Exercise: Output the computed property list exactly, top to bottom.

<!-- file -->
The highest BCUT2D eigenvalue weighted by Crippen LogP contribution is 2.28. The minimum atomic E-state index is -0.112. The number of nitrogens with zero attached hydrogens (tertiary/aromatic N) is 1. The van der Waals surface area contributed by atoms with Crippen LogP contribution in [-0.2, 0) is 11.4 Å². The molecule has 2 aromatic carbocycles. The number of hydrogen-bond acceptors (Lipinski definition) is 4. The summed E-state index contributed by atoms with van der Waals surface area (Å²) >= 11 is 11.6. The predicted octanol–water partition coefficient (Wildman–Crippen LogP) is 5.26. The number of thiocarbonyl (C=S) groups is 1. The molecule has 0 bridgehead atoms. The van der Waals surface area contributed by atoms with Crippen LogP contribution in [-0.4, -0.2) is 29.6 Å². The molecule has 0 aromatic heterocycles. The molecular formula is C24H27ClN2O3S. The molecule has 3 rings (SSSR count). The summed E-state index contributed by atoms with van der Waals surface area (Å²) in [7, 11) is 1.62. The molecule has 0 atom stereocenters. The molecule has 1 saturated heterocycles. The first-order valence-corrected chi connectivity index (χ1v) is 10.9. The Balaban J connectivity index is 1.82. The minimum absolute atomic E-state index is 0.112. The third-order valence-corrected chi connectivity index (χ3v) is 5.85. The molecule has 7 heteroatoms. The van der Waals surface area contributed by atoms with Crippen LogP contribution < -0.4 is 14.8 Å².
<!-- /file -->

The highest BCUT2D eigenvalue weighted by Crippen LogP contribution is 2.28. The minimum atomic E-state index is -0.112. The number of nitrogens with zero attached hydrogens (tertiary/aromatic N) is 1. The van der Waals surface area contributed by atoms with Crippen LogP contribution in [-0.2, 0) is 11.4 Å². The molecule has 2 aromatic carbocycles. The number of hydrogen-bond acceptors (Lipinski definition) is 4. The summed E-state index contributed by atoms with van der Waals surface area (Å²) >= 11 is 11.6. The predicted octanol–water partition coefficient (Wildman–Crippen LogP) is 5.26. The number of thiocarbonyl (C=S) groups is 1. The molecule has 0 bridgehead atoms. The van der Waals surface area contributed by atoms with Crippen LogP contribution in [-0.4, -0.2) is 29.6 Å². The molecule has 0 aromatic heterocycles. The molecular formula is C24H27ClN2O3S. The molecule has 3 rings (SSSR count). The summed E-state index contributed by atoms with van der Waals surface area (Å²) in [7, 11) is 1.62. The molecule has 0 atom stereocenters. The molecule has 1 saturated heterocycles. The first-order valence-corrected chi connectivity index (χ1v) is 10.9. The Balaban J connectivity index is 1.82. The minimum absolute atomic E-state index is 0.112. The third-order valence-corrected chi connectivity index (χ3v) is 5.85. The molecule has 7 heteroatoms. The van der Waals surface area contributed by atoms with Crippen LogP contribution < -0.4 is 14.8 Å².